Freedom by Jonathan Franzen [London: Fourth Estate, 2011] richly repays all the time spent working through its 597 pages. On the evidence of this book (and taking previous convictions into account) Franzen has earned his place in the pantheon of Great American Novelists in the tradition of Updike, Steinbeck and Faulkner.
Pat Barker should need no introduction and this is her latest novel: Noonday [London: Hamish Hamilton, 2015]. She became ‘famous’ with the Man Booker Prize winning The Ghost Road, culmination of the Regeneration trilogy that recounted the WW1 experiences of some of the actual War Poets, their real doctor Rivers, and others as they came to terms, or failed to cope, with the horrors of that war and it’s psychological impact; once known as ‘shell shock’ and latterly PTSD. The irony of their worked-for regeneration was that as soon as the doctor declared them fit they were shipped back to the Western Front; some to die on the eve of Armistice.
It’s hard to know quite what to make of Slade House, David Mitchell’s latest novel [London: Sceptre, 2015]. It seems to be not so much a sequel as a ‘parallelequel’ to The Bone Clocks and there is, in fact, one key character in common. The context is the battle between those who can sustain immortality at the expense of feeding on the souls of the Engifted and the good guys who are naturally and continuously reincarnated after 49 days in limbo. The latter, the Horologists, carry over all their memories from previous existences but although they have paranormal powers they are not necessarily immune to attack and destruction by the bad guys. Slade House is about the activities of a couple of bad guys until they seem to get their comeuppance at the hands of a good guy. But read to the very end!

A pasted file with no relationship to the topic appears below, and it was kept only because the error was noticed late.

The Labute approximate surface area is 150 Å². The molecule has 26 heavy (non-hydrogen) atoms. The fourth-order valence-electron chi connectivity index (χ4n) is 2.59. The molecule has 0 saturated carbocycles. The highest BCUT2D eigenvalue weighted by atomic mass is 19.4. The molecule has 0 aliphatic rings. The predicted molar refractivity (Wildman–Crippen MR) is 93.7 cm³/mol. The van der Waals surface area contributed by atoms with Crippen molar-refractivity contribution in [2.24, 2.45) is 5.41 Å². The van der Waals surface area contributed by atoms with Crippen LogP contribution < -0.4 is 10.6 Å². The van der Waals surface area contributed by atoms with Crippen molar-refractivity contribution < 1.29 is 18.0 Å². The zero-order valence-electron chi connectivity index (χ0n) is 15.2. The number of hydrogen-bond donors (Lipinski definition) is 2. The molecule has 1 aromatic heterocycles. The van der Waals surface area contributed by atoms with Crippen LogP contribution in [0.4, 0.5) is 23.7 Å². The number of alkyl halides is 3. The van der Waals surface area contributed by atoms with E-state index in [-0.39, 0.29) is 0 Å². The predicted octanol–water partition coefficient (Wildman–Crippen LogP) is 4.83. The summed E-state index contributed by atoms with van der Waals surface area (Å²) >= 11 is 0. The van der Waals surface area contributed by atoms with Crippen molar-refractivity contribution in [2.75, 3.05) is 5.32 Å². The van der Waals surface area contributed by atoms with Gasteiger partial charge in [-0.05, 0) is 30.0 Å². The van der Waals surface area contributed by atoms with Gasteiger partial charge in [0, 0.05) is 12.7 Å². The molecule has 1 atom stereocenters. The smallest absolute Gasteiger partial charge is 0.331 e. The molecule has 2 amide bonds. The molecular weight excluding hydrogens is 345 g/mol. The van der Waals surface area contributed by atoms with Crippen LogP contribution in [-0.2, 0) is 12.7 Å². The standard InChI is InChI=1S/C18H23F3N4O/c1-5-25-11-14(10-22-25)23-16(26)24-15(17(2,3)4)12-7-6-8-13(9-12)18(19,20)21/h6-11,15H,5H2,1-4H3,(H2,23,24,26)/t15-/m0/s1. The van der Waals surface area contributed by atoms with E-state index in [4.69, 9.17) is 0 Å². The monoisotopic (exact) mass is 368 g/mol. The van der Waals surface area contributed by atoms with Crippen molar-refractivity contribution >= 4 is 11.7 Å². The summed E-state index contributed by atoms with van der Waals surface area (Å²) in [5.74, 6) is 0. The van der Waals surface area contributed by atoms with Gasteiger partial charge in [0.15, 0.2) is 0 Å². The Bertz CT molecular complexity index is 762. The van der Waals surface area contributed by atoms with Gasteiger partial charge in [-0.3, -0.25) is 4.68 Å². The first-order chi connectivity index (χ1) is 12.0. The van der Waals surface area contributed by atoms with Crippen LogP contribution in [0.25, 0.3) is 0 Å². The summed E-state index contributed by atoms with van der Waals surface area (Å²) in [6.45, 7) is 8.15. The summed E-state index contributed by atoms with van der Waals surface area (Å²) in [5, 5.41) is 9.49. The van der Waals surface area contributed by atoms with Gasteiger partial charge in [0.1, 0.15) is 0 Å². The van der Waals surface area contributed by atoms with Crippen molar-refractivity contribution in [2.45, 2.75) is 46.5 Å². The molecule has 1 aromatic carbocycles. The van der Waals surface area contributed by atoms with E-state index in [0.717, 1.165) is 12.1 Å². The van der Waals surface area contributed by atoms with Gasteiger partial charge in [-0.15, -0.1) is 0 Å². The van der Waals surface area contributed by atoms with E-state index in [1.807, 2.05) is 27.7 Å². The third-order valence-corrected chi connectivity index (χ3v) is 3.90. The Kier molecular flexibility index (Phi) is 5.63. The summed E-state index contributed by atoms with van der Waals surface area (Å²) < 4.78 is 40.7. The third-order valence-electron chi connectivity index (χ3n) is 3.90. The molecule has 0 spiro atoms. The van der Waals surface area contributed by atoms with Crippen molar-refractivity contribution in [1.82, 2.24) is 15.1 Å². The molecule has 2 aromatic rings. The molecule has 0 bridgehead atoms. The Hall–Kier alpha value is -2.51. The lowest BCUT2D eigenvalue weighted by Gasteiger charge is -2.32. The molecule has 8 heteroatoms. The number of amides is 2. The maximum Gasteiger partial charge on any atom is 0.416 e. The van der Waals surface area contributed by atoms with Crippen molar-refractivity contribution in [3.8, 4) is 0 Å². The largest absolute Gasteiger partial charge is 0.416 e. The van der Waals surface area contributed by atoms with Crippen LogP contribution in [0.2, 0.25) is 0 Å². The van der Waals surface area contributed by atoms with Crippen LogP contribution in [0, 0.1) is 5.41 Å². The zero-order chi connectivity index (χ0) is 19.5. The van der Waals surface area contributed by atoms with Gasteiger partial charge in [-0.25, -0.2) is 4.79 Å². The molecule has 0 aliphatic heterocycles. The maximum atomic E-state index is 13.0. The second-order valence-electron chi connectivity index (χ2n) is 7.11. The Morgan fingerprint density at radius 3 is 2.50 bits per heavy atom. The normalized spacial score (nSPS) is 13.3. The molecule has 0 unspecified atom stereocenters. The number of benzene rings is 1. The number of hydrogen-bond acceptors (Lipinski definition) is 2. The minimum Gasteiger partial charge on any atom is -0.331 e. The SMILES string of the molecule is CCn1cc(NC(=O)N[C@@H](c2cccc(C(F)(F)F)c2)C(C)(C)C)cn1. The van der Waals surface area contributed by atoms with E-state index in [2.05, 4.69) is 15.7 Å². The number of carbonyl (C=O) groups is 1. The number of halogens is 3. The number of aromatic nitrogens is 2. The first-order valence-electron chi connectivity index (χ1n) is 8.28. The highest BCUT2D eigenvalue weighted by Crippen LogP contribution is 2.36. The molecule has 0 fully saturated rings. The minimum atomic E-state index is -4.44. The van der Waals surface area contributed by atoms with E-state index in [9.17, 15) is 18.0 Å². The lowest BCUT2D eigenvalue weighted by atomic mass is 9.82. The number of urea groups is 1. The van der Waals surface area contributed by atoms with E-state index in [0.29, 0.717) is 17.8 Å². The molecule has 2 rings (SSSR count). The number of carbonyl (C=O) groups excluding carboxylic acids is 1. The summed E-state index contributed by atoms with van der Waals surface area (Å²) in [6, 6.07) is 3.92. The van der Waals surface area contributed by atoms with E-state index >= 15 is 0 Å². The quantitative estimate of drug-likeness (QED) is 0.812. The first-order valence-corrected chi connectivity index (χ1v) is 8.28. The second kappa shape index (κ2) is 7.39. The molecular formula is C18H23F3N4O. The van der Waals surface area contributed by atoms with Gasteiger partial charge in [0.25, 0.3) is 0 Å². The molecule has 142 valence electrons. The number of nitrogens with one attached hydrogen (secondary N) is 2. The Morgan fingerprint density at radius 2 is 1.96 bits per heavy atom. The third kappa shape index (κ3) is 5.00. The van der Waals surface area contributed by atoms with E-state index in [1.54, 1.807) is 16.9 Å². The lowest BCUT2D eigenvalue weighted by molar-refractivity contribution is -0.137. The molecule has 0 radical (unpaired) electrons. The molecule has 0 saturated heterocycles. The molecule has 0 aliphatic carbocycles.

Like two other novels I know called Paradise,* this one by A L Kennedy [London: Vintage 2005] uses its title ironically. The life described is no Paradise on earth nor even any purifying purgatory. In the end, there is no way back. On the way to perdition there is love, humour, coruscating wit but these are all counterpoint to misery, failure and degradation. Curiously, the book that came to mind while reading Paradise was the Martin Amis novel Money. The common thread is not so much the booze but the quality of the language. Amis’s protagonist John Self can think as well as Martin Amis can write. In Paradise, the narrator Hannah Luckraft uses language as her medium even more than she does alcohol. Her similes are scintillating simulacra and her metaphors modify the metanarrative and make it an even better one. And you need that in order to make a sad, sad story bearable and meaningful.
Once again, David Mitchell has sent a large bucket down into the deep well of his imagination and produced a masterwork: The Bone Clocks [London: Sceptre, 2014]. Mitchell enjoys the writer’s challenge of imagining the improbable, even the impossible, and writing such compelling prose that the reader is completely absorbed, suspends disbelief and revels in the story and, as ever, the language. Mitchell also has that essential gift of being able to write fluently from inside the mind of his several narrators. The narrative here is about precognition and the power to enter the minds of others and redact their memories; all that and more. But it is also a human story of a life lived to its fullest extent.